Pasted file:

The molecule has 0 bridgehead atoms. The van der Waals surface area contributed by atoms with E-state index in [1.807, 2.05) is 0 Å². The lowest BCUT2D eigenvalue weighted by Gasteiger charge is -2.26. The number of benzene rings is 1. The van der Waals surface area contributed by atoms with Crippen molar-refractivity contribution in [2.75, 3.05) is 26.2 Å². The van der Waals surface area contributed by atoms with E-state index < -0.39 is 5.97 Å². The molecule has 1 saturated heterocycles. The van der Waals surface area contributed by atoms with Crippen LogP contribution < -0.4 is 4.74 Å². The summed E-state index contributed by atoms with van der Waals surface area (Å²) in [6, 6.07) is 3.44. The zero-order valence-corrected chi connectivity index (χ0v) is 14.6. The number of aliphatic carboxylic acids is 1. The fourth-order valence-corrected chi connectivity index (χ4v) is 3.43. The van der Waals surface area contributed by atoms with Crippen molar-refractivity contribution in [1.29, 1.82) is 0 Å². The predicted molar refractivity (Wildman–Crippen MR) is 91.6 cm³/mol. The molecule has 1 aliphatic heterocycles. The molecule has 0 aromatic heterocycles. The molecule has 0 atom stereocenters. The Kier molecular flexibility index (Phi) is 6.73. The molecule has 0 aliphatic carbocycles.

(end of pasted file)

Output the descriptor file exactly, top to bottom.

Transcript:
The molecule has 0 bridgehead atoms. The van der Waals surface area contributed by atoms with E-state index in [1.807, 2.05) is 0 Å². The lowest BCUT2D eigenvalue weighted by Gasteiger charge is -2.26. The number of benzene rings is 1. The van der Waals surface area contributed by atoms with Crippen molar-refractivity contribution in [2.75, 3.05) is 26.2 Å². The van der Waals surface area contributed by atoms with E-state index < -0.39 is 5.97 Å². The molecule has 1 saturated heterocycles. The van der Waals surface area contributed by atoms with Crippen LogP contribution < -0.4 is 4.74 Å². The summed E-state index contributed by atoms with van der Waals surface area (Å²) in [6, 6.07) is 3.44. The zero-order valence-corrected chi connectivity index (χ0v) is 14.6. The number of aliphatic carboxylic acids is 1. The fourth-order valence-corrected chi connectivity index (χ4v) is 3.43. The van der Waals surface area contributed by atoms with Crippen molar-refractivity contribution in [1.29, 1.82) is 0 Å². The predicted molar refractivity (Wildman–Crippen MR) is 91.6 cm³/mol. The molecule has 1 aliphatic heterocycles. The molecule has 0 aromatic heterocycles. The molecule has 0 atom stereocenters. The Kier molecular flexibility index (Phi) is 6.73. The molecule has 0 aliphatic carbocycles.